USA v. William Pariseau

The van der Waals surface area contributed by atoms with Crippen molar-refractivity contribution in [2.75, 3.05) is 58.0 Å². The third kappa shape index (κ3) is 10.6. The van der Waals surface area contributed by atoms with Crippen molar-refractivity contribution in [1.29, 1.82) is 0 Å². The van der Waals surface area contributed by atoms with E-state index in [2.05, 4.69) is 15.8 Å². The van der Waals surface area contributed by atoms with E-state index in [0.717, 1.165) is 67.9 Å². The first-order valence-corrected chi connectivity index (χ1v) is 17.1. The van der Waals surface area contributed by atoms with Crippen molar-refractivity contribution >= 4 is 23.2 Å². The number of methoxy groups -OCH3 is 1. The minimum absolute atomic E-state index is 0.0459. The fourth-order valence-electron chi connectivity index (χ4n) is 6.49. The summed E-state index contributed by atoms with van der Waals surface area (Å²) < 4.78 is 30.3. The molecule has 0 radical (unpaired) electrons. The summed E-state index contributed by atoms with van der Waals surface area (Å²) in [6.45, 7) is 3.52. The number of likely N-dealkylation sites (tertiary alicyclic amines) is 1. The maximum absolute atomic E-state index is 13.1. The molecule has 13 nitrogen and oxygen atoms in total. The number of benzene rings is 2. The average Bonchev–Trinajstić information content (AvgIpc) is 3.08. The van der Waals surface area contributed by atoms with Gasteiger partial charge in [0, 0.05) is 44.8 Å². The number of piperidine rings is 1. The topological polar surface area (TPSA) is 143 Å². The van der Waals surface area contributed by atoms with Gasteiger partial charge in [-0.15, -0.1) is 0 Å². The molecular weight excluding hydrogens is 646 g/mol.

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Case: 10-30237 07/16/2012 ID: 8250613 DktEntry: 30-1 FOR PUBLICATION UNITED STATES COURT OF APPEALS FOR THE NINTH CIRCUIT UNITED STATES OF AMERICA, Plaintiff-Appellee, v. WILLIAM G. PARISEAU, Defendant-Appellant.    No. 10-30237 D.C. No. 3:09-cr-00087RRB-1 OPINION Appeal from the United States District Court for the District of Alaska Ralph R. Beistline, Chief District Judge, Presiding Argued and Submitted June 25, 2012—Anchorage, Alaska Filed July 16, 2012 Before: Alfred T. Goodwin, William A. Fletcher, and Milan D. Smith, Jr., Circuit Judges. Opinion by Judge Goodwin 8161 Page: 1 of 4 Case: 10-30237 07/16/2012 ID: 8250613 DktEntry: 30-1 UNITED STATES v. PARISEAU Page: 2 of 4 8163 COUNSEL Colleen A. Libbey, Libbey Law Offices LLC, Anchorage, Alaska; Sue Ellen Tatter, Assistant Federal Public Defender, Anchorage, Alaska, for the defendant-appellant. James N. Barkeley, Kelly Cavanaugh, Assistant United States Attorneys, Anchorage, Alaska, for the plaintiff-appellee. OPINION GOODWIN, Circuit Judge: William Pariseau appeals his conviction on a single count of attempted possession with intent to distribute more than 500 grams of methamphetamine, in violation of 21 U.S.C. §§ 846, 841(b)(1)(A). The district court denied Pariseau’s motion to suppress evidence of the drugs that were discovered strapped to his legs when he exited a plane in the Seattle airport. The district court also denied Pariseau’s motion, raised orally, challenging venue in the District of Alaska. Pariseau asserts two errors: (1) that his Fourth Amendment rights were violated because he did not consent to the airport search, and (2) that venue was improper in Alaska because he was arrested in Seattle and should have been tried there. Case: 10-30237 8164 07/16/2012 ID: 8250613 DktEntry: 30-1 Page: 3 of 4 UNITED STATES v. PARISEAU [1] We find no error and affirm the judgment. Pariseau voluntarily consented to the search. After the arresting officer explained that he would be detained while they sought a warrant to search him, he said, “You may as well just search me now.” [2] Venue in Alaska was consistent with federal venue law because Pariseau’s crime was a continuing offense with substantial steps taken in Alaska toward completion of the offense. No reported cases from this circuit have addressed a venue challenge to a conviction for attempt under 21 U.S.C. § 841. Two cases from other circuits have addressed this issue directly: United States v. Muhammad, 502 F.3d 646 (7th Cir. 2007) and United States v. Zidell, 323 F.3d 412 (6th Cir. 2003). Both cases affirmed venue on the principle that possession with intent to distribute is a continuing crime. See Muhammad, 502 F.3d at 653; Zidell, 323 F.3d at 422. With respect to a continuing crime, venue is proper in any district where the crime began, continued, or was completed. See 18 U.S.C. § 3237(a). [3] A conviction for attempt requires the government to prove that Pariseau had culpable intent and that he engaged in conduct constituting a substantial step toward commission of the crime that represents the culmination of that intent. United States v. Buffington, 815 F.2d 1292, 1301 (9th Cir. 1987). This case involves attempted possession, as opposed to the substantive crime of possession. Therefore, our venue analysis focuses on where Pariseau’s attempt to possess the methamphetamine began, not on where his actual possession began. [4] Pariseau took several substantial steps in Alaska toward commission of the charged offense. Pariseau’s girlfriend testified about Pariseau’s previous trips from Alaska to Arizona to obtain methamphetamine and that he used the same method—strapping the drugs to his legs with ACE bandages—to evade detection on those trips. She testified Case: 10-30237 07/16/2012 ID: 8250613 DktEntry: 30-1 UNITED STATES v. PARISEAU Page: 4 of 4 8165 about seeing Pariseau with methamphetamine in Alaska and witnessing a telephone call wherein Pariseau agreed to go to Arizona on the trip that resulted in his arrest. Pariseau’s connection to Alaska is well established. He lived in Alaska, he conducted several prior, similar trips to bring methamphetamine back to Alaska, and he was on his way back to Alaska with two pounds of methamphetamine strapped to his legs when he was arrested. [5] In determining what substantial steps were taken toward committing the substantive crime, “the finder of fact may give weight to that which has already been done as well as that which remains to be accomplished,” because that prior conduct may “be of such a nature that a reasonable observer, viewing it in context could conclude beyond a reasonable doubt that it was undertaken in accordance with a design to violate [the underlying] statute.” United States v. Scott, 767 F.2d 1308, 1312 (9th Cir. 1985) (quoting United States v. Manley, 632 F.2d 978, 987-88 (2d Cir. 1980); see also Zidell, 323 F.3d at 423. Evidence of prior drug-related conduct supports a determination that Pariseau had in this instance undertaken substantial steps toward his intent to distribute the methamphetamine in Alaska. Consequently, Pariseau’s venue challenge fails. Conclusion The district court did not clearly err in finding under the totality of the circumstances that Pariseau voluntarily consented to the airport search that resulted in discovery of the methamphetamine. Pariseau gave verbal consent that was not the result of threats or coercion. He was also informed that he could refuse consent and wait for a search warrant and that it was not certain whether the search warrant would be issued. Furthermore, venue was proper in Alaska because possession with intent to distribute methamphetamine is a continuing offense, and Pariseau took substantial steps in Alaska in pursuit of that offense. The judgment is AFFIRMED.

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